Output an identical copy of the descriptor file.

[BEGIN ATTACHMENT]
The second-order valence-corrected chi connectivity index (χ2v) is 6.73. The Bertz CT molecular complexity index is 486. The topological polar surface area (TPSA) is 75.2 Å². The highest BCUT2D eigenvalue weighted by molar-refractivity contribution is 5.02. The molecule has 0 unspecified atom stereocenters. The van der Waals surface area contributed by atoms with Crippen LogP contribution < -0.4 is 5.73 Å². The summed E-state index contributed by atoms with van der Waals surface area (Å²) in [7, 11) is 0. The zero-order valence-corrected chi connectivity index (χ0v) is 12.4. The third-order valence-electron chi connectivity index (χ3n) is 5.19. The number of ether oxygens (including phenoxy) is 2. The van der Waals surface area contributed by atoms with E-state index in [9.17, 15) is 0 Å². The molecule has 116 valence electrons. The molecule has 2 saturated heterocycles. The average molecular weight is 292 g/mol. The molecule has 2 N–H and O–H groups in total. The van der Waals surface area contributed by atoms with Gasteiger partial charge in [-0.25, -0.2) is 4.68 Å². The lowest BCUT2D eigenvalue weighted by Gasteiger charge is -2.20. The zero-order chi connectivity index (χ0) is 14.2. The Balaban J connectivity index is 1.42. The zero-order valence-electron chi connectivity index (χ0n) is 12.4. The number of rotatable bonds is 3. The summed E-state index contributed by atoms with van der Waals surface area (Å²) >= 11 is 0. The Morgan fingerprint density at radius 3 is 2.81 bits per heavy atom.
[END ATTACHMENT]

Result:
The second-order valence-corrected chi connectivity index (χ2v) is 6.73. The Bertz CT molecular complexity index is 486. The topological polar surface area (TPSA) is 75.2 Å². The highest BCUT2D eigenvalue weighted by molar-refractivity contribution is 5.02. The molecule has 0 unspecified atom stereocenters. The van der Waals surface area contributed by atoms with Crippen LogP contribution < -0.4 is 5.73 Å². The summed E-state index contributed by atoms with van der Waals surface area (Å²) in [7, 11) is 0. The zero-order valence-corrected chi connectivity index (χ0v) is 12.4. The third-order valence-electron chi connectivity index (χ3n) is 5.19. The number of ether oxygens (including phenoxy) is 2. The van der Waals surface area contributed by atoms with E-state index in [9.17, 15) is 0 Å². The molecule has 116 valence electrons. The molecule has 2 saturated heterocycles. The average molecular weight is 292 g/mol. The molecule has 2 N–H and O–H groups in total. The van der Waals surface area contributed by atoms with Gasteiger partial charge in [-0.25, -0.2) is 4.68 Å². The lowest BCUT2D eigenvalue weighted by Gasteiger charge is -2.20. The zero-order chi connectivity index (χ0) is 14.2. The Balaban J connectivity index is 1.42. The zero-order valence-electron chi connectivity index (χ0n) is 12.4. The number of rotatable bonds is 3. The summed E-state index contributed by atoms with van der Waals surface area (Å²) >= 11 is 0. The Morgan fingerprint density at radius 3 is 2.81 bits per heavy atom.